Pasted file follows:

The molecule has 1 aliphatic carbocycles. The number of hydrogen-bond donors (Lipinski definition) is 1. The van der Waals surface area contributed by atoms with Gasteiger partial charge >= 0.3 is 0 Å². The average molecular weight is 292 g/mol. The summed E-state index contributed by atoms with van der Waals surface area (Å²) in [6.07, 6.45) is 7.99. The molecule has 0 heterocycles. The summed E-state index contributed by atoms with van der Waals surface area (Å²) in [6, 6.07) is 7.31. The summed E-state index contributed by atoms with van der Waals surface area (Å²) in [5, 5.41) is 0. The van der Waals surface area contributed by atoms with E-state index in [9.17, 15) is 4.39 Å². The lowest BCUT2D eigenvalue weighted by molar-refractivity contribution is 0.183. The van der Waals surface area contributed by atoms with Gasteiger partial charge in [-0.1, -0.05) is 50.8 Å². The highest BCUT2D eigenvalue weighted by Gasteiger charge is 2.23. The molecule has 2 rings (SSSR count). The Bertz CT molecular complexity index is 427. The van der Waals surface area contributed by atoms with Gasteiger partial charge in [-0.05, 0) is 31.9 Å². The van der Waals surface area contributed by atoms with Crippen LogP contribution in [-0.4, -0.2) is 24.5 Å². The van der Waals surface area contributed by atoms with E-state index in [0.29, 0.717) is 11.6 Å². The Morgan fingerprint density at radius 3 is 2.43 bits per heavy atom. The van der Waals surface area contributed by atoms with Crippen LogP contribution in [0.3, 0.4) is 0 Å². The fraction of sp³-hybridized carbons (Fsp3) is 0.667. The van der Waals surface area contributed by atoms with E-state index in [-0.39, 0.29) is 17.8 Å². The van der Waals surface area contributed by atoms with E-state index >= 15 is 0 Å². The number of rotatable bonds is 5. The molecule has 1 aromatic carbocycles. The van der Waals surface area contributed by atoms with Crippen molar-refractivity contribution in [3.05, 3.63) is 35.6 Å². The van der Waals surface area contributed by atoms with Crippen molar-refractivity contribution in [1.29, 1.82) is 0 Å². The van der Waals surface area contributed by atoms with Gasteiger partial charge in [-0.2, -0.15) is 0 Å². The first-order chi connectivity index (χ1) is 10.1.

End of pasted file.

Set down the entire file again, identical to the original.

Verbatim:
The molecule has 1 aliphatic carbocycles. The number of hydrogen-bond donors (Lipinski definition) is 1. The van der Waals surface area contributed by atoms with Gasteiger partial charge >= 0.3 is 0 Å². The average molecular weight is 292 g/mol. The summed E-state index contributed by atoms with van der Waals surface area (Å²) in [6.07, 6.45) is 7.99. The molecule has 0 heterocycles. The summed E-state index contributed by atoms with van der Waals surface area (Å²) in [6, 6.07) is 7.31. The summed E-state index contributed by atoms with van der Waals surface area (Å²) in [5, 5.41) is 0. The van der Waals surface area contributed by atoms with E-state index in [9.17, 15) is 4.39 Å². The lowest BCUT2D eigenvalue weighted by molar-refractivity contribution is 0.183. The van der Waals surface area contributed by atoms with Gasteiger partial charge in [-0.1, -0.05) is 50.8 Å². The highest BCUT2D eigenvalue weighted by Gasteiger charge is 2.23. The molecule has 2 rings (SSSR count). The Bertz CT molecular complexity index is 427. The van der Waals surface area contributed by atoms with Gasteiger partial charge in [-0.05, 0) is 31.9 Å². The van der Waals surface area contributed by atoms with Crippen LogP contribution in [-0.4, -0.2) is 24.5 Å². The van der Waals surface area contributed by atoms with E-state index in [0.29, 0.717) is 11.6 Å². The Morgan fingerprint density at radius 3 is 2.43 bits per heavy atom. The van der Waals surface area contributed by atoms with Crippen LogP contribution in [0.3, 0.4) is 0 Å². The fraction of sp³-hybridized carbons (Fsp3) is 0.667. The van der Waals surface area contributed by atoms with E-state index in [-0.39, 0.29) is 17.8 Å². The van der Waals surface area contributed by atoms with E-state index >= 15 is 0 Å². The number of rotatable bonds is 5. The molecule has 1 aromatic carbocycles. The van der Waals surface area contributed by atoms with Crippen molar-refractivity contribution in [3.05, 3.63) is 35.6 Å². The van der Waals surface area contributed by atoms with Crippen molar-refractivity contribution in [1.29, 1.82) is 0 Å². The van der Waals surface area contributed by atoms with Gasteiger partial charge in [-0.2, -0.15) is 0 Å². The first-order chi connectivity index (χ1) is 10.1.